UPDATE Part 2: On December 18, Unilever announced it was dropping its lawsuit to give Hampton Creek time to work with the FDA about the labeling of eggless mayo. However, the lawsuit already resulted in Just Mayo’s best sale day ever, so labeling concerns may be the least of the Hellmanns’ maker’s problems.
UPDATE: After filing a complaint against Hampton Creek, it would appear that Unilever is trying to cover its own mayonnaise-scented tracks. According to a report from the New York Times published over the weekend, Unilever has begun making changes to its own website when referring to Hellmann’s mayonnaise dressing with olive oil. Consumers simply calling the product “mayonnaise” now have had “dressing” inserted into their comments. Since we last checked in with Josh Tetrick and the Food and Drug Administration, the New York Times also reports that the FDA has also contacted Hampton Creek over its use of the term “mayo” in reference to the startup’s eggless spread.
Is “mayo” mayonnaise?
This question is at the center of a new lawsuit brought on by food giant Unilever against Hampton Creek, a much-hyped Silicon Valley VC-funded startup that wants to replace the American diet’s reliance on eggs with plant-based substitutes. In the past year, Hampton Creek expanded the distribution of its “Just Mayo” product to more than 20,000 stores, including national retailers like Walmart and Kroger.
Unilever, the maker of Hellmann’s Mayonnaise, claims that the white stuff that comes in Just Mayo jars is not actually mayonnaise, but a mayonnaise impostor hiding under a deceptive label.
“For more than 100 years, Hellman’s has been committed to quality, authenticity and real mayonnaise. We brought this lawsuit because use of the Just Mayo name blatantly misleads consumers,” Unilever spokesperson Anita Larson wrote in a statement to the New Jersey Law Journal. (Unilever did not respond to Co.Exist’s requests for further comment by press time.)
It might seem weird to hear Unilever, which also makes I Can’t Believe It’s Not Butter, go for the authenticity argument. But the Food and Drug Administration really does have rules about what qualifies as mayonnaise versus something more generic, like salad dressing. According to the FDA’s mayonnaise standard of identity, the French-sounding goop we slather on sandwiches has eggs in it.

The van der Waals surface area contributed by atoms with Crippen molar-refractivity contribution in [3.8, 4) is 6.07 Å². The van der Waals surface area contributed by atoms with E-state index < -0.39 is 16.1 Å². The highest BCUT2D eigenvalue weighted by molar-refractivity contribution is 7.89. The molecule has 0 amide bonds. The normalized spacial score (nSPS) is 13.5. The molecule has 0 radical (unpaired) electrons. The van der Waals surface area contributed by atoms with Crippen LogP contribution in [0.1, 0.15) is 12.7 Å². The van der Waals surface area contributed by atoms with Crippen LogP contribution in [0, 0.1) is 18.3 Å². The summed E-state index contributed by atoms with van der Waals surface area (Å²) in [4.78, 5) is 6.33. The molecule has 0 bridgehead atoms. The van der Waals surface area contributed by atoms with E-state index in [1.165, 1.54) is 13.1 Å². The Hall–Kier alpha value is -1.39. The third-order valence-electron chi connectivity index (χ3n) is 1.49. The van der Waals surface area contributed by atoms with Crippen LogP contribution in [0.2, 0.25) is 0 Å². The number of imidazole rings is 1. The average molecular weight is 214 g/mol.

And yet: When the FDA finds a product in violation of these rules, the agency will typically issue a warning letter. From a quick search through the FDA’s warning letter database, Hampton Creek has not received any FDA chastising. (Hampton Creek’s founder Josh Tetrick refused to comment on whether the company had received other warning signs.) It would also appear the FDA doesn’t seem too stringent about regulating mayonnaise. Vegenaise, another “eggless mayonnaise” on the market, hasn’t had any trouble with the FDA, according to the agency’s warning letter database.
“We think we need innovation in food and we’re proud of what we’re doing,” Tetrick tells Co.Exist. “At the same time, we don’t think we’re violating any kind of standard of identity. Frankly, I’m not even sure Unilever’s executives know about this.”
Last year, when I interviewed Tetrick for a feature on the future of his eggless mayonnaise, he mentioned a possible collaboration with Unilever. (After news of the Unilever suit, Tetrick also forwarded an email from Unilever’s senior vice president of marketing, Marc Mathieu, expressing enthusiasm for Tetrick’s work.) As it happens, the companies do have reason to be either extremely cozy or extremely competitive. Tetrick’s former chief R&D executive, Johan Boot, spent seven years directing global research and development at–yep, you guessed it–Unilever.
Back in 2005, Unilever’s research lab in the Netherlands even tried its own hand at an egg replacer. The experiments resulted in a company called Alleggra, which advertises “cost-effective and healthier solutions for all egg-based dressings, from low-fat salad dressings to high oil content mayonnaise type products” on its website.
Unilever Ventures now owns the majority stake in the business.*
Tetrick turned down a request to share his Just Mayo sales numbers, but the Unilever suit claims that Hampton Creek’s advertising has “caused consumer deception and serious, irreparable harm to Unilever.” The suit refers to Just Mayo’s claims of superiority over Hellmann’s posted on Hampton Creek’s Facebook page.
In 2013, Unilever reported a revenue of $64.7 billion from goods sold in nearly 200 countries. If anything, a lawsuit claiming irreparable damage from an ersatz mayonnaise startup (albeit a well-funded one) drums up positive publicity for Hampton Creek.
Tetrick is well aware of the lawsuit’s ringing, and perhaps slightly discordant, endorsement. On Friday, Hampton Creek’s Facebook page featured a graphic of a jar of Just Mayo throwing a stone at a Goliath-like jar of Hellmann’s. “I would suspect that when competition heats up, companies are companies, and one thing leads to another,” Tetrick says. “I think it’s unfortunate that at this specific point that [Unilever has] this perspective, but we’re big boys. This is life.”
*Alleggra’s website states that Unilever owns a majority share in the business, but recent annual returns show that Unilever Ventures no longer owns a stake in Alleggra. We regret the error.